Exploring the mysterious ritual of the ancient island of Qeshm
Nowruz Sayyad is an ancient ceremony held by southern Iranian people in Qeshm island to celebrate the beginning of the main fishing season.
In the southern parts of Iran, the sea and fishing play a very significant role in the daily life of people. Living in the islands like Qeshm, which are located next to the Persian Gulf, means the life of the locals is hugely dependent on the sea. Here, sea means life, as it brings vitality to the people who rely on it for their food. Fishing is a major part of the island’s people lives and different seasons and periods are defined according to its cycles. Unlike other parts of Iran which celebrate the costumery Nowruz in late March, local people in south celebrate their New Year, called the Fisherman’s Nowruz, (Norwuz-e Sayyad) at the beginning of the main fishing season in late July.
Nowruz Sayyad, which literally means a new day for the hunter, is a ritual held by the southern Iranian since many years ago. On this day, the fishermen stop fishing and do not even eat seafood in order to let the number of fish to increase. Besides, the local people celebrate this day by swimming in seawater. Young and old, man and woman, they all throw their bodies into the water in order to heal or stay away from all diseases throughout the year.
This ritual is specially celebrated in one of the villages of the island called Salkh. All the people of Salkh participate in this ceremony and they celebrate it by performing traditional rituals like reading Razif and dancing Shushi with songs played with their local instruments. Normally, a group of men who are dressed in white play drums. This is accompanied by another group singing local songs while dancing to the rhythm of the drums. As mentioned before, people avoid eating fish in this day, because they believe that’s how fish get a chance to reproduce and thus, the number of them will increase. This is a day when fish, without worrying about fishermen, can enjoy happy and free moments in the boundless waters of the sea.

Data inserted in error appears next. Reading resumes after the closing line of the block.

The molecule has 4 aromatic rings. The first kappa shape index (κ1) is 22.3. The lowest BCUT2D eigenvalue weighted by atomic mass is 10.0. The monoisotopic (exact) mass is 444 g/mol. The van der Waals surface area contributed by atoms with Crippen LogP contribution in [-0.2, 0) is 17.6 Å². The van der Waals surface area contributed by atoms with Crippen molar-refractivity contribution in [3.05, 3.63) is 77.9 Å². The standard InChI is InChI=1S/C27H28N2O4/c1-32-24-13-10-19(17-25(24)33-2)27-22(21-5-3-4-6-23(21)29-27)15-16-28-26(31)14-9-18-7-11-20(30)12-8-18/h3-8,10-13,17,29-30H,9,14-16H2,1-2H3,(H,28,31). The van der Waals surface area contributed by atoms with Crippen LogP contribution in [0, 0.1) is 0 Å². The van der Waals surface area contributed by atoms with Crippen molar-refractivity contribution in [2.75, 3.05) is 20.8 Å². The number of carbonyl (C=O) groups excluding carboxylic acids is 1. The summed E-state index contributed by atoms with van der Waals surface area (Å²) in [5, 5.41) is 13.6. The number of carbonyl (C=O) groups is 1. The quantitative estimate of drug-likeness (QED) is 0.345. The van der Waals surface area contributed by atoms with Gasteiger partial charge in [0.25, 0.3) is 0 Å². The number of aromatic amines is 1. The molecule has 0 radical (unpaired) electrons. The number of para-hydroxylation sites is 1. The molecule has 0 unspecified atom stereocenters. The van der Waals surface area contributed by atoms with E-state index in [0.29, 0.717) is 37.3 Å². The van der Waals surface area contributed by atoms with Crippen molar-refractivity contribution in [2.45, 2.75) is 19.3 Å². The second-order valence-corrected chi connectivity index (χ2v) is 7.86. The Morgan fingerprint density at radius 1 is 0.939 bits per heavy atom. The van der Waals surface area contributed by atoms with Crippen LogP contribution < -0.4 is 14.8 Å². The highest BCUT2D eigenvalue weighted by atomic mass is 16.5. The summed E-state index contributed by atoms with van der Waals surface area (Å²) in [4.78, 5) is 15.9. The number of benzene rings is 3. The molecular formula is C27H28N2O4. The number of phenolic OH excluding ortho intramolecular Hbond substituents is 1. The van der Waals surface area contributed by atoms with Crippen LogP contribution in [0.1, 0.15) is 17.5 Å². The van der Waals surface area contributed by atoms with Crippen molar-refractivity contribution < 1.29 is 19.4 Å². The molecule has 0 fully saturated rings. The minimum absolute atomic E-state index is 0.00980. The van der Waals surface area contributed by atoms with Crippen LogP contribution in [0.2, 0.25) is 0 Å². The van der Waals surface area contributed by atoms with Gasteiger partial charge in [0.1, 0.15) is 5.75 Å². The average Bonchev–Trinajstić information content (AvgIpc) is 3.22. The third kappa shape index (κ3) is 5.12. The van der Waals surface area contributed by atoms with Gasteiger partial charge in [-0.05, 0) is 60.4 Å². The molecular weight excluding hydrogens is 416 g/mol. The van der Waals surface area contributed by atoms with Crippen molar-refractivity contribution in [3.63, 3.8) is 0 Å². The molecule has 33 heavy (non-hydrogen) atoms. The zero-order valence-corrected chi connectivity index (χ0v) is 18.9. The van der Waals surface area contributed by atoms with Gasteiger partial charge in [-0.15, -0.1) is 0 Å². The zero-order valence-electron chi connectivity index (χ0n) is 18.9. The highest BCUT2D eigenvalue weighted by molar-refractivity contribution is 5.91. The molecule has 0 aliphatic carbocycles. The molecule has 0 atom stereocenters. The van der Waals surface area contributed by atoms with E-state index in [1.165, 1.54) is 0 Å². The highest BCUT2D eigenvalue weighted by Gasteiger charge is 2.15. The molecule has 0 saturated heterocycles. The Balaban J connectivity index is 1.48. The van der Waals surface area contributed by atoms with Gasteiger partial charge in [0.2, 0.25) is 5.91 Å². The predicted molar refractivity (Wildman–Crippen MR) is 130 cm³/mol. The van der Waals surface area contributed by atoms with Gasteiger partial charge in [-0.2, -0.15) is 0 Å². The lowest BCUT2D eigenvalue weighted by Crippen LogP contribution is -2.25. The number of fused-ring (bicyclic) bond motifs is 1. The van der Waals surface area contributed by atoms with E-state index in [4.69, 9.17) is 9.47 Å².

The people of Qeshm believe that in this day (which is the last day of the first month in solar calendar) all springs pour into the sea and all fish should be kept safe so that they can increase the blessings of God on the islanders by multiplying their generation. Besides, families take sick people and the elderly to the sea and pour water on their bodies with the intention of healing.
Just like the costumery Nowruz, southern people wear new clothes on this day to bring good luck to their life. They also paint their animals with a red mud called Gelak and take them to the sea for celebration. Women cook a special type of pastry, which is made from the date and is called Ranginak. They also play various games and contests such as rowing and tug-of-war. The main principle of all games is based on living along the coast and fishing and on this day, older people teach the rules of the games to children and adolescents.
Other rituals consist of 2 men wearing black as a symbol for bandits, a wooden camel to carry off the booty, and a man disguised as a white bird to evoke purity.